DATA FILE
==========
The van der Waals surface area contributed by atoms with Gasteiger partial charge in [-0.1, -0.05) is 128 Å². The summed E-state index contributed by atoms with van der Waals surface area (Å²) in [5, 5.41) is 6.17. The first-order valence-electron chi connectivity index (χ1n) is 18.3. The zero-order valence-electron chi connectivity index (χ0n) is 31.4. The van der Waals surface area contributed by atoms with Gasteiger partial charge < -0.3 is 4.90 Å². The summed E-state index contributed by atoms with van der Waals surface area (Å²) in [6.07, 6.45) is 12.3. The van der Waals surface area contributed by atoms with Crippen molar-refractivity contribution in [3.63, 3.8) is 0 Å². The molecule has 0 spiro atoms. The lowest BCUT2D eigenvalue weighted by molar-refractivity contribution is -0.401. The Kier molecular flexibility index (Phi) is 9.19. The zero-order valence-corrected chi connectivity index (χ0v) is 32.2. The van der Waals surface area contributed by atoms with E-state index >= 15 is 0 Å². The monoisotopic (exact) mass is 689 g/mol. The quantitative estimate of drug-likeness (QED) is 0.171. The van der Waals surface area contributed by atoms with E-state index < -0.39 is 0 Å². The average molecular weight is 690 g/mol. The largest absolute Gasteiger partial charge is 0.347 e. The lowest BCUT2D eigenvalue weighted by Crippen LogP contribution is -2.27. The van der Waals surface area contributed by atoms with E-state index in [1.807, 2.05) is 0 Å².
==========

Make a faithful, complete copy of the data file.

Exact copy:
The van der Waals surface area contributed by atoms with Gasteiger partial charge in [-0.1, -0.05) is 128 Å². The summed E-state index contributed by atoms with van der Waals surface area (Å²) in [5, 5.41) is 6.17. The first-order valence-electron chi connectivity index (χ1n) is 18.3. The zero-order valence-electron chi connectivity index (χ0n) is 31.4. The van der Waals surface area contributed by atoms with Gasteiger partial charge < -0.3 is 4.90 Å². The summed E-state index contributed by atoms with van der Waals surface area (Å²) in [6.07, 6.45) is 12.3. The van der Waals surface area contributed by atoms with Crippen molar-refractivity contribution in [3.63, 3.8) is 0 Å². The molecule has 0 spiro atoms. The lowest BCUT2D eigenvalue weighted by molar-refractivity contribution is -0.401. The Kier molecular flexibility index (Phi) is 9.19. The zero-order valence-corrected chi connectivity index (χ0v) is 32.2. The van der Waals surface area contributed by atoms with E-state index >= 15 is 0 Å². The monoisotopic (exact) mass is 689 g/mol. The quantitative estimate of drug-likeness (QED) is 0.171. The van der Waals surface area contributed by atoms with E-state index < -0.39 is 0 Å². The average molecular weight is 690 g/mol. The largest absolute Gasteiger partial charge is 0.347 e. The lowest BCUT2D eigenvalue weighted by Crippen LogP contribution is -2.27. The van der Waals surface area contributed by atoms with E-state index in [1.807, 2.05) is 0 Å².